In Rizal Commercial Banking Corporation v. Intermediate Appellate Court, we held that if rehabilitation is no longer feasible and the assets of the corporation are finally liquidated, secured creditors shall enjoy preference over unsecured creditors, subject only to the provisions of the Civil Code on concurrence and preference of credits. Creditors of secured obligations may pursue their security interest or lien, or they may choose to abandon the preference and prove their credits as ordinary claims.

Moreover, Section 2248 of the Civil Code provides:

"Those credits which enjoy preference in relation to specific real property or real rights, exclude all others to the extent of the value of the immovable or real right to which the preference refers."

In this case, Planters Bank, as a secured creditor, enjoys preference over a specific mortgaged property and has a right to foreclose the mortgage under Section 2248 of the Civil Code. The creditor-mortgagee has the right to foreclose the mortgage over a specific real property whether or not the debtor-mortgagor is under insolvency or liquidation proceedings. The right to foreclose such mortgage is merely suspended upon the appointment of a management committee or rehabilitation receiver or upon the issuance of a stay order by the trial court. However, the creditor-mortgagee may exercise his right to foreclose the mortgage upon the termination of the rehabilitation proceedings or upon the lifting of the stay order.27 (Emphasis supplied)

It is worth mentioning that under Republic Act No. 10142, otherwise known as the Financial Rehabilitation and Insolvency Act (FRIA) of 2010, the right of a secured creditor to enforce his lien during liquidation proceedings is retained. Section 114 of said law thus provides:

SEC. 114. Rights of Secured Creditors. Ė The Liquidation Order shall not affect the right of a secured creditor to enforce his lien in accordance with the applicable contract or law. A secured creditor may:

(a) waive his rights under the security or lien, prove his claim in the liquidation proceedings and share in the distribution of the assets of the debtor; or

(b) maintain his rights under his security or lien;

If the secured creditor maintains his rights under the security or lien:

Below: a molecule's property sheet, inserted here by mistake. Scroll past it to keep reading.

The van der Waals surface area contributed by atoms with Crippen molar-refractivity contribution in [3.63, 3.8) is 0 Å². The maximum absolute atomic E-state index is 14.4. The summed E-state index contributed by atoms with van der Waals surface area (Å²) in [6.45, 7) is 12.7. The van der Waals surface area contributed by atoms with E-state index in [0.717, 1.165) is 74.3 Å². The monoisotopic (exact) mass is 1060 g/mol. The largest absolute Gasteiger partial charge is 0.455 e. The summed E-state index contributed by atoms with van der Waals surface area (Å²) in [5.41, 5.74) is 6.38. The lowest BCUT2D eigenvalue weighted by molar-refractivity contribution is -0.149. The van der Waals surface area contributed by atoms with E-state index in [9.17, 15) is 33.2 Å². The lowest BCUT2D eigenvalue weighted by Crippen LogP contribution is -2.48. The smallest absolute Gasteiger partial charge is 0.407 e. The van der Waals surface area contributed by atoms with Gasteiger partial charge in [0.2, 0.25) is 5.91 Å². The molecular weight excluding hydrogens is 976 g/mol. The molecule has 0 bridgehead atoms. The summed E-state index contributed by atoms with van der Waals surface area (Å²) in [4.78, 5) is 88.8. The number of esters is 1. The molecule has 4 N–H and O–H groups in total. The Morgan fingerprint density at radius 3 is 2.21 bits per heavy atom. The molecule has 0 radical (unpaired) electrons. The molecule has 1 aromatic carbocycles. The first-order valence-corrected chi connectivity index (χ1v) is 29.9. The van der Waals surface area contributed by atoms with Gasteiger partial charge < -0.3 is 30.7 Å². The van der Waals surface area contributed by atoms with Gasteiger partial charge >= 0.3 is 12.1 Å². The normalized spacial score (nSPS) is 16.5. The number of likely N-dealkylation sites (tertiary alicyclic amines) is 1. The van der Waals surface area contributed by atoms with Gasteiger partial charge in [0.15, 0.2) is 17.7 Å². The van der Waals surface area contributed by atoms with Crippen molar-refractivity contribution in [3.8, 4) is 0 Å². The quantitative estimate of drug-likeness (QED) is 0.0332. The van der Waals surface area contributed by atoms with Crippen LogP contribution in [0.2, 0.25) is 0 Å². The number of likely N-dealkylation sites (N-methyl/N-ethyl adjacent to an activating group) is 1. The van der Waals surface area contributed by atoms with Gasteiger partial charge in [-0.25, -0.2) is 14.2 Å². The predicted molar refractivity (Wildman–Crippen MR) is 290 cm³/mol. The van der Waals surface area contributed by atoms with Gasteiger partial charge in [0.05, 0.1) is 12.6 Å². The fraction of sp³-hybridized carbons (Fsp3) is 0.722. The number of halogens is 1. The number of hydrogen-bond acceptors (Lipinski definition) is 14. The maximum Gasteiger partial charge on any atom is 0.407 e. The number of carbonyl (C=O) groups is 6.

(1) the value of the property may be fixed in a manner agreed upon by the creditor and the liquidator.1‚wphi1 When the value of the property is less than the claim it secures, the liquidator may convey the property to the secured creditor and the latter will be admitted in the liquidation proceedings as a creditor for the balance; if its value exceeds the claim secured, the liquidator may convey the property to the creditor and waive the debtorís right of redemption upon receiving the excess from the creditor;

(2) the liquidator may sell the property and satisfy the secured creditorís entire claim from the proceeds of the sale; or

(3) the secured creditor may enforce the lien or foreclose on the property pursuant to applicable laws. (Emphasis supplied)

In this case, PNB elected to maintain its rights under the security or lien; hence, its right to foreclose the mortgaged properties should be respected, in line with our pronouncement in Consuelo Metal Corporation.

As to petitioner's argument on the right of first preference as regards unpaid wages, the Court has elucidated in the case of Development Bank of the Philippines v. NLRC28 that a distinction should be made between a preference of credit and a lien. A preference applies only to claims which do not attach to specific properties. A lien creates a charge on a particular property. The right of first preference as regards unpaid wages recognized by Article 110 of the Labor Code, does not constitute a lien on the property of the insolvent debtor in favor of workers. It is but a preference of credit in their favor, a preference in application. It is a method adopted to determine and specify the order in which credits should be paid in the final distribution of the proceeds of the insolvent's assets. It is a right to a first preference in the discharge of the funds of the judgment debtor. Consequently, the right of first preference for unpaid wages may not be invoked in this case to nullify the foreclosure sales conducted pursuant to PNB 's right as a secured creditor to enforce its lien on specific properties of its debtor, ARCAM.

WHEREFORE, the petition for review on certiorari is DENIED.

With costs against the petitioner.

SO ORDERED.

MARTIN S. VILLARAMA, JR.
Associate justice

WE CONCUR:

ANTONIO T. CARPIO*
Senior Associate Justice

TERESITA J. LEONARDO-DE CASTRO**
Associate justice
Acting Chairperson
LUCAS P. BERSAMIN
Associate Justice

MARIANO C. DEL CASTILLO
Associate justice

A T T E S T A T I O N

I attest that the conclusions in the above Decision had been reached in consultation before the case was assigned to the writer of the opinion of the Court's Division.

TERESITA J. LEONARDO-DE CASTRO
Associate justice
Acting Chairperson

C E R T I F I C A T I O N

Pursuant to Section 13, Article VIII of the Constitution and the Division Acting Chairperson's Attestation, I certify that the conclusions in the above Decision had been reached in consultation before the case was assigned to the writer of the opinion of the Court's Division.

ANTONIO T. CARPIO
Senior Associate Justice
(Per Section 12, R.A. 296, The Judiciary Act of 1948, as amended)


Footnotes

* Designated Acting Member of the First Division per Special Order No. 1284 dated August 6, 2012.

** Designated Acting Chairperson of the First Division per Special Order No. 1226 dated May 30, 2012.

1 Rollo, pp. 32-33. Penned by Associate Justice Perlita J. Tria Tirona with Associate Justices Delilah Vidallon-Magtolis and Jose C. Reyes, Jr. concurring.

2 Id. at 35. Penned by Associate Justice Jose C. Reyes, Jr. with Associate Justices Rosmari D. Carandang and Monina Arevalo Zenarosa concurring.

3 Id. at 39-45.

4 Id. at 36-38.

5 Id. at 10.

6 Id. at 265.

7 Id. at 272.

8 Id. at 39.

9 Id. at 37.

10 Id. at 38.

11 Id. at 11.

12 Id. at 12.

13 Id.

14 Id. at 41.

15 Id. at 39-45.

16 Id. at 13.

17 Id. at 15.

18 Id. at 16.

19 Id. at 19.

20 Id. at 21.

21 Id. at 24.

22 Id. at 98.

23 Id. at 44-45.

24 CA rollo, p. 5.

25

26 G.R. No. 152580, June 26, 2008, 555 SCRA 465.

27 Id. at 474-475.

28 G.R. No. 86227, January 19, 1994,229 SCRA 350,353.